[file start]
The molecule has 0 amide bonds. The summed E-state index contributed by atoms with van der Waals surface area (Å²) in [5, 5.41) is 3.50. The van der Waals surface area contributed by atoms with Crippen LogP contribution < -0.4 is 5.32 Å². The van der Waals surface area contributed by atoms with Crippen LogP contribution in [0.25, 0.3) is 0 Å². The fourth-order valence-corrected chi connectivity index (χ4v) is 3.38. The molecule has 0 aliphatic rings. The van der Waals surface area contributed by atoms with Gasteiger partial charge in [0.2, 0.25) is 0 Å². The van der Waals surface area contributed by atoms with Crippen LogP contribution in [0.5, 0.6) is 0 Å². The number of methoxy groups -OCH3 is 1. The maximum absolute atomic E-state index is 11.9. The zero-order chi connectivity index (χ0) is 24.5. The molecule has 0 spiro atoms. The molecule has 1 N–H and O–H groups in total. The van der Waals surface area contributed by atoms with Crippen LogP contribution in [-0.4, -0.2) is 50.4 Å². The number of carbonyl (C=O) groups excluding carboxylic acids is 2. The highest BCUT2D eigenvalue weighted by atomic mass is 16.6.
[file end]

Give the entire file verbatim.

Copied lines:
The molecule has 0 amide bonds. The summed E-state index contributed by atoms with van der Waals surface area (Å²) in [5, 5.41) is 3.50. The van der Waals surface area contributed by atoms with Crippen LogP contribution < -0.4 is 5.32 Å². The van der Waals surface area contributed by atoms with Crippen LogP contribution in [0.25, 0.3) is 0 Å². The fourth-order valence-corrected chi connectivity index (χ4v) is 3.38. The molecule has 0 aliphatic rings. The van der Waals surface area contributed by atoms with Gasteiger partial charge in [0.2, 0.25) is 0 Å². The van der Waals surface area contributed by atoms with Crippen LogP contribution in [0.5, 0.6) is 0 Å². The number of methoxy groups -OCH3 is 1. The maximum absolute atomic E-state index is 11.9. The zero-order chi connectivity index (χ0) is 24.5. The molecule has 0 spiro atoms. The molecule has 1 N–H and O–H groups in total. The van der Waals surface area contributed by atoms with Crippen LogP contribution in [-0.4, -0.2) is 50.4 Å². The number of carbonyl (C=O) groups excluding carboxylic acids is 2. The highest BCUT2D eigenvalue weighted by atomic mass is 16.6.